Energy, Environment & Climate

Climate Change Fact Sheet v5


  • Here’s What a Green New Deal Looks Like in Practice

    With the climate change challenge growing more acute with every passing year, the need for the adoption of a new political economy that would tackle effectively both the environmental and the egalitarian concerns of progressive people worldwide grows exponentially. Yet, there is still a lot of disagreement on the left as to the nature of the corresponding political economy model. One segment of the left calls for the complete overthrow of capitalism as a means of dealing with climate change and the growing levels of economic inequality in the era of global neoliberalism, while another one argues against growth in general. In the interview below, Robert Pollin, distinguished professor of economics and co-director of the Political Economy Research Institute at the University of Massachusetts-Amherst, explains some issues raised by each of these positions, and how to move toward solutions grounded in a fuller understanding of economic development.

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  • Bill McKibben: The Fossil Fuel Industry Has Money, But We Have Movements

    After hosting a panel at the Sanders Institute Gathering on the Climate Crisis and a Green New Deal, Sanders Institute Fellow, Bill McKibben, sat down with the Real News Network to expand on the vision of a Green New Deal and the consequences if America and the world does not find a path forward to fight the climate crisis.

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  • The Climate Crisis and How We Fix Our World for the Future

    The world is not only facing climate “change” we are facing a CLIMATE CRISIS.

    For thirty years, scientists have warned that we were changing the climate and now those predictions are coming true with a vengeance:

    • The five hottest years on record have all taken place since 2010
    • The 2017 hurricane season caused more damage than any other natural disaster in U.S. history
    • California wildfires devastated a million acres. 
    • And weather events have cost the American economy alone 240 billion dollars a year

    We need to start addressing this climate crisis and we need to have started yesterday. This video series addresses some of the major ways that we can address our climate crisis: Looking to countries around the world, holding corporations accountable, debunking myths about renewable energy jobs, changing how we talk about the climate crisis, and finally, the individual steps that we can take.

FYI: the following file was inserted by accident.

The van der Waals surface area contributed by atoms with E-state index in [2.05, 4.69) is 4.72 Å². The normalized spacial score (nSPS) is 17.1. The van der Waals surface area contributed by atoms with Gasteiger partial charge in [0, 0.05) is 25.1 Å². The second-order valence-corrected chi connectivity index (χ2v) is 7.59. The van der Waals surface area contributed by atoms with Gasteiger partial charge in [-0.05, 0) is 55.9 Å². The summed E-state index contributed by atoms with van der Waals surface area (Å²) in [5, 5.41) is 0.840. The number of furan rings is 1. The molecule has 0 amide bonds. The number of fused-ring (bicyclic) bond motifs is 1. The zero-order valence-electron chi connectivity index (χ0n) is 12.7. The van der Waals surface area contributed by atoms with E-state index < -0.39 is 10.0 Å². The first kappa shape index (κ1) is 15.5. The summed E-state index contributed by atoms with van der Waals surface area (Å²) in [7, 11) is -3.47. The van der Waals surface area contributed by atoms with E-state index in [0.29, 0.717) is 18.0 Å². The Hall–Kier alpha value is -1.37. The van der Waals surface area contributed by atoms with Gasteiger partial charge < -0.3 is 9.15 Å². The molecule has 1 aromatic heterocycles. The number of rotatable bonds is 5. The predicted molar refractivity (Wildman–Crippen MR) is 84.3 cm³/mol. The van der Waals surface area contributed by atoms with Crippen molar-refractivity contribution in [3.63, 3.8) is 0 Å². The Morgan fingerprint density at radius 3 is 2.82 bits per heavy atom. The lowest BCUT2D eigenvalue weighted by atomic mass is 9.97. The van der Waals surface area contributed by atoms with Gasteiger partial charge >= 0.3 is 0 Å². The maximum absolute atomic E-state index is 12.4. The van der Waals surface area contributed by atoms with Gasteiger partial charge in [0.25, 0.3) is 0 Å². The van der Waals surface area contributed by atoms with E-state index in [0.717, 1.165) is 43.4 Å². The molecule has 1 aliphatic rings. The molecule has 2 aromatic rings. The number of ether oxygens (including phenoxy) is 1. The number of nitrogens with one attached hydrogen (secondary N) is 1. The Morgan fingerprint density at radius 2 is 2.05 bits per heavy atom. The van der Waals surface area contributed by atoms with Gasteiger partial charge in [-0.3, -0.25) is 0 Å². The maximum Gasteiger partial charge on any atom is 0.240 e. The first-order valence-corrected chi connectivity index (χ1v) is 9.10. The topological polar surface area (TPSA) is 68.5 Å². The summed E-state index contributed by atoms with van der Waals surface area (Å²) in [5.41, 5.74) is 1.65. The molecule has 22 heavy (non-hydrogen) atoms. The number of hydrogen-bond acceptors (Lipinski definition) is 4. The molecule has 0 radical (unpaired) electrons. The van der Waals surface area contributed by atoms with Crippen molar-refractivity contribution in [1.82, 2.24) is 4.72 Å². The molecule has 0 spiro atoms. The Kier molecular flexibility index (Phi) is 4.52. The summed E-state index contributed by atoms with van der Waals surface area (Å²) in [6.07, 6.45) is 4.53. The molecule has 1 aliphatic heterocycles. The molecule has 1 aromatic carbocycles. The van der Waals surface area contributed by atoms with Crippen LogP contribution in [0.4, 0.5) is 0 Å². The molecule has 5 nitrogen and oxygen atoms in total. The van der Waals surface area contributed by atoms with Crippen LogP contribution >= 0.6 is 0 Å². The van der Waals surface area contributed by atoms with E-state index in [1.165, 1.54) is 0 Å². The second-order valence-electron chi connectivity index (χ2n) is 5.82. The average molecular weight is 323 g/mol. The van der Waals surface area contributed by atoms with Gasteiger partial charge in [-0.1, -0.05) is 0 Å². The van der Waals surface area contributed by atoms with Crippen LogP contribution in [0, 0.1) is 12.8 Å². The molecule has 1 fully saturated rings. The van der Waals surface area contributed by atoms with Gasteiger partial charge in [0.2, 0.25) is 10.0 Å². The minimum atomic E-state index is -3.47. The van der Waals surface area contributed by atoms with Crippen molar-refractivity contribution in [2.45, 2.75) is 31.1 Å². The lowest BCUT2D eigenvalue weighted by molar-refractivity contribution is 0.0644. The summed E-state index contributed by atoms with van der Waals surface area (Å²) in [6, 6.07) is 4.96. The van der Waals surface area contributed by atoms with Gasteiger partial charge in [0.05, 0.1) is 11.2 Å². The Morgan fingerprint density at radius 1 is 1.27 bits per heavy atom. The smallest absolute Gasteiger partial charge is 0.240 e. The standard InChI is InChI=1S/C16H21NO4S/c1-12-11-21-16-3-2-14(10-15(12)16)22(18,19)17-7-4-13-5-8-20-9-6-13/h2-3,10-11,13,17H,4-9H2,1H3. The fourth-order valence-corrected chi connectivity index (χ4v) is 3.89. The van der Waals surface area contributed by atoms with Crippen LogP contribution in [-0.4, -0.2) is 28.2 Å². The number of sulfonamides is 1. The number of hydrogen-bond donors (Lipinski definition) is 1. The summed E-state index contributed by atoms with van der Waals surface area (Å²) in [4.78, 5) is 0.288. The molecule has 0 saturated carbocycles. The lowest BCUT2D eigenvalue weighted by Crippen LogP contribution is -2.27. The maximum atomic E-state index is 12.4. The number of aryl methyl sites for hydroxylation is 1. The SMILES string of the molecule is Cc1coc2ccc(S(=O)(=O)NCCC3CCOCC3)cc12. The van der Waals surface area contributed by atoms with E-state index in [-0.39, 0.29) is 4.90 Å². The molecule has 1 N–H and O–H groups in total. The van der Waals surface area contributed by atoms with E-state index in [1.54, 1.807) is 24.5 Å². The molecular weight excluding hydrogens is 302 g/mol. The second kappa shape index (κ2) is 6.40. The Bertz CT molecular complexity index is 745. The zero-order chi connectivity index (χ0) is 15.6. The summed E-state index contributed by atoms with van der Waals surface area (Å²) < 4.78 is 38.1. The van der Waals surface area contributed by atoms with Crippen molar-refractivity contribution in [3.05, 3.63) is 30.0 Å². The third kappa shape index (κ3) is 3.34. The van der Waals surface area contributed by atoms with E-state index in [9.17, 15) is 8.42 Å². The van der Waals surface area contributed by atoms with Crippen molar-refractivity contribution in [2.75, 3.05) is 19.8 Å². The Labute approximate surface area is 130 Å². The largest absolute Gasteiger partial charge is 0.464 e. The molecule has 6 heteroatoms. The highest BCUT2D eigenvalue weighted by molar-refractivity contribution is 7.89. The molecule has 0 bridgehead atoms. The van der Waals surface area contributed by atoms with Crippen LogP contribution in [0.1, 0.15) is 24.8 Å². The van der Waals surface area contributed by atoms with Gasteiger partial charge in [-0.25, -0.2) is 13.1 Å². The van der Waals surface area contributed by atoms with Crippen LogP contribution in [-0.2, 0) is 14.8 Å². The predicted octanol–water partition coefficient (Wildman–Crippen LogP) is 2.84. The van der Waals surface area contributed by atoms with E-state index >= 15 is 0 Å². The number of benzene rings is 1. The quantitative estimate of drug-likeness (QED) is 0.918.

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  • Reducing Your Carbon Footprint

    While the best thing that we can do to fight the climate crisis is to join together (our recent video featuring founding fellow Bill Mckibben covers how to do this), we can also pair these group actions with the individual ones that climate organizations have been pushing for years.

    This article outlines some of the ways that we can reduce our individual carbon footprint through: being more energy efficient in our homes, choosing renewable power, eating foods that have lower carbon footprints, making green travel choices, and recycling.

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  • What Can I Do About Climate Change?

    People ask me all the time: 'what can do to fight climate change?' And it's a great question... The biggest thing an individual can do is become a little less of an individual. We must join together with others to form the kind of movements that can push for changes big enough to matter.

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  • We Are All Climate Refugees Now

    This summer's fires, droughts, and record-high temperatures should serve as a wake-up call. The longer a narrow and ignorant elite condemns Americans and the rest of humanity to wander aimlessly in the political desert, the more likely it is that we will all end up in a wasteland.

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  • How We Talk About Climate Change

    What are the most effective weapons in the fight against the climate crisis? New energy sources? New technology? Political action? One of the most powerful tools we have is the language we use to talk about the issue.

    In this video, Bill McKibben describes the ways in which both the public and the media can change the way that they talk about the climate crisis to ensure that all Americans understand what is going on, what is at stake, and what we can do to address it.

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